#10: Chase Utley, 2B, Philadelphia: 4.8 WAR
He’s not cheap anymore, and at 30, he’s headed towards the down side of his career, but he’s also on pace for his third consecutive 8+ win season. He is the guy who makes Philly a contender. Just a tremendous all around player that excels at every part of the game, his 2005-2009 peak is going to go down as one of the best in baseball history for a second baseman. $60 million over the next four years isn’t bargain basement money, but he’s worth twice that.
#9: Tim Lincecum, RHP, San Francisco: 5.3 WAR
501 career innings, 2.76 career FIP. He’s on his way to a second straight Cy Young award and should destroy the previous record for first year arbitration eligible pitcher salary if the Giants can’t lock him up long term this winter, even as a super-two. He’s improved his previously poor command to the point that it’s hardly an issue anymore, and his strikeout rate has actually risen from his rookie season despite a two mph drop in fastball velocity. The inherent risk with all pitchers keeps him below the eight premium bats ahead of him, but he’d command more in trade than any pitcher on earth.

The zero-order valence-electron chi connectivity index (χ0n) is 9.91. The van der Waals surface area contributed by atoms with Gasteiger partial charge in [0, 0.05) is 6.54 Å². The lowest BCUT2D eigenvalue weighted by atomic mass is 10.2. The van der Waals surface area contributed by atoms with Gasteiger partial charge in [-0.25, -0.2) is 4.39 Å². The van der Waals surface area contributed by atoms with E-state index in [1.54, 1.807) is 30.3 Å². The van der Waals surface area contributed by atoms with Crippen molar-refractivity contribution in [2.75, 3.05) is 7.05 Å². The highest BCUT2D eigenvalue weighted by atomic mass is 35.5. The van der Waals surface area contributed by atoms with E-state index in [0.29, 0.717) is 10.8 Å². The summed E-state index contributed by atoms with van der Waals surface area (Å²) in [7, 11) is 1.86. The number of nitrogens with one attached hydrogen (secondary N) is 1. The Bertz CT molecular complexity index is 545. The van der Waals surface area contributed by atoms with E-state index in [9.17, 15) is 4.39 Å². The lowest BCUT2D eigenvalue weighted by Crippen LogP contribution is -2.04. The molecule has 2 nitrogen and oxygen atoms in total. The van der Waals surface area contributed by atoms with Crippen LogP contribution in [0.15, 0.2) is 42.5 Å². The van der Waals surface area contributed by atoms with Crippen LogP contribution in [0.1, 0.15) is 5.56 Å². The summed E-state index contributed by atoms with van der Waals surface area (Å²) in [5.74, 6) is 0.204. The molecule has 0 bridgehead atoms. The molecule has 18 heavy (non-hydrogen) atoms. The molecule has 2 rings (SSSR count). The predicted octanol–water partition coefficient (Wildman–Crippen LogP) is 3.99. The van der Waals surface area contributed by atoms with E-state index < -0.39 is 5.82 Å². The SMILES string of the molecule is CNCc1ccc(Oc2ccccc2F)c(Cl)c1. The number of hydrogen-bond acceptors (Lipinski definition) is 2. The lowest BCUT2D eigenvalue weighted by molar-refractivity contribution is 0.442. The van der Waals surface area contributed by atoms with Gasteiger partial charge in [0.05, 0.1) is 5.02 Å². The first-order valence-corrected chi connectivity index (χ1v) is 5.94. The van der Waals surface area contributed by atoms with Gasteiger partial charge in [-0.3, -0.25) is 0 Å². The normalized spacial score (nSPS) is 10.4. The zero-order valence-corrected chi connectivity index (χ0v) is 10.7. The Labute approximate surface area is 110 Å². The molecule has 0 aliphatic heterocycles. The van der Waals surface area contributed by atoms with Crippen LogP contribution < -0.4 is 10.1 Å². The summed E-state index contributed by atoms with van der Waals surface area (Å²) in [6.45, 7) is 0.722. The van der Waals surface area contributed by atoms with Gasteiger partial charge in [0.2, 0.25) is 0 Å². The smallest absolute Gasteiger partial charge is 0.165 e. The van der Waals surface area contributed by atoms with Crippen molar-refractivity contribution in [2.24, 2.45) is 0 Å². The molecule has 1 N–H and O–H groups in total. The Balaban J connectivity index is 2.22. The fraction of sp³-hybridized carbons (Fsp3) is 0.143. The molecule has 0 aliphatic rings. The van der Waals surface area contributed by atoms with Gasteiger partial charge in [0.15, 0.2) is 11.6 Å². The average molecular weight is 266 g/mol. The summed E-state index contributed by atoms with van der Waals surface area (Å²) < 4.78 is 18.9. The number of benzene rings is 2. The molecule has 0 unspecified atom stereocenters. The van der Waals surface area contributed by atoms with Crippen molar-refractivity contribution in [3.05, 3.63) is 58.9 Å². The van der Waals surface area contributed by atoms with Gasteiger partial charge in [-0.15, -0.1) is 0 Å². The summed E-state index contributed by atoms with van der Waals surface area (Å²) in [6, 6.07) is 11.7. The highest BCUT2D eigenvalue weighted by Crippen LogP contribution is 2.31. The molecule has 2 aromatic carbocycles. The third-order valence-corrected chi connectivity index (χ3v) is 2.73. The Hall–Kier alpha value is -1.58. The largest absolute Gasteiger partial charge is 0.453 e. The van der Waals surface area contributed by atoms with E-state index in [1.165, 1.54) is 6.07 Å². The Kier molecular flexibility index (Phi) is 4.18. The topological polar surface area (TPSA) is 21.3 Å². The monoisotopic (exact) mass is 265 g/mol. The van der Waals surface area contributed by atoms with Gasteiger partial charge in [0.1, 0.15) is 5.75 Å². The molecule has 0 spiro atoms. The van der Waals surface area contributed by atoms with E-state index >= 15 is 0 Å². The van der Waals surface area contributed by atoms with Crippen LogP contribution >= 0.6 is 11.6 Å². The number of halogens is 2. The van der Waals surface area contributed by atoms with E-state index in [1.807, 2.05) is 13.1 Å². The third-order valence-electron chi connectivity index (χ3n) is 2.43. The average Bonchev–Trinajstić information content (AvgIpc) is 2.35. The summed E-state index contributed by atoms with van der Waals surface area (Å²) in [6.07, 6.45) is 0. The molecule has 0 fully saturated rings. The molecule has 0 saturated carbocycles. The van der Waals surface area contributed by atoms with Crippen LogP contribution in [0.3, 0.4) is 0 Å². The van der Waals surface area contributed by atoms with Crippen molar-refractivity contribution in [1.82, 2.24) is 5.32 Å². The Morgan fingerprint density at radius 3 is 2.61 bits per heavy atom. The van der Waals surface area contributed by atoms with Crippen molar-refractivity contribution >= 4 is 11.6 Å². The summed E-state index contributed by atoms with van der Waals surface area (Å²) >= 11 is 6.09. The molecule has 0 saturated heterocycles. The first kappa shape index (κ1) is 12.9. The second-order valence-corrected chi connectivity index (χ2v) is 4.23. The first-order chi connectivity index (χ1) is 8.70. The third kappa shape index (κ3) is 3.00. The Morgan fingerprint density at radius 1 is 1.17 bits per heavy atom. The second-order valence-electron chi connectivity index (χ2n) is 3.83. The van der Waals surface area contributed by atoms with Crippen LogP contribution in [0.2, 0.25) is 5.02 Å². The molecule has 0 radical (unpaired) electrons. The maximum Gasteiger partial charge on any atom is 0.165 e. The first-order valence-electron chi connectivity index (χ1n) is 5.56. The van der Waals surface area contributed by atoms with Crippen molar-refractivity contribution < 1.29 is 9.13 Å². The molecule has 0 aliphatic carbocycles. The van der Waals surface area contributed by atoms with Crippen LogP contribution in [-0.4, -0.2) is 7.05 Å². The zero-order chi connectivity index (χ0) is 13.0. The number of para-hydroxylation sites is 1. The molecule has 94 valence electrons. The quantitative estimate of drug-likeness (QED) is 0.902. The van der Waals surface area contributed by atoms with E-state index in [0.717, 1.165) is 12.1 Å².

#8: Ryan Braun, LF, Milwaukee: 3.0 WAR
You don’t find many 25-year-olds with 1,500 career plate appearances and a .400 career wOBA. Braun is a classic middle of the order monster at the plate with easy power to spare. He’s making strides in improving his pitch recognition and should match last year’s walk total in the next couple of weeks. After showing he didn’t belong at third base, he’s become a decent enough defender in left. Oh, and he won’t make an eight figure salary until 2014.
#7: David Wright, 3B, New York: 2.5 WAR
The simultaneous drop in power and rise in strikeout rate are a bit disconcerting, but Wright is still a guy who averaged +7.9 WAR per year the last two years at age 24 and 25 and is signed for half of his market value through 2013. Without the weird performance this year, he might have cracked the top five. While I wouldn’t get too worked about about three months of baseball, he’s going to have to start hitting like the Wright of old again sometime soon.
#6: Brian McCann, C, Atlanta: 2.4 WAR
Guys who can make contact and hit for power are usually incredible offensive machines McCann has a career .201 ISO and 13.5% K%. Plus, he’s a 25-year-old catcher. Did I mention that he’s signed through 2013 for a grand total of $32 million? Atlanta, please put some talent around on this guy so we can all watch him play in October.
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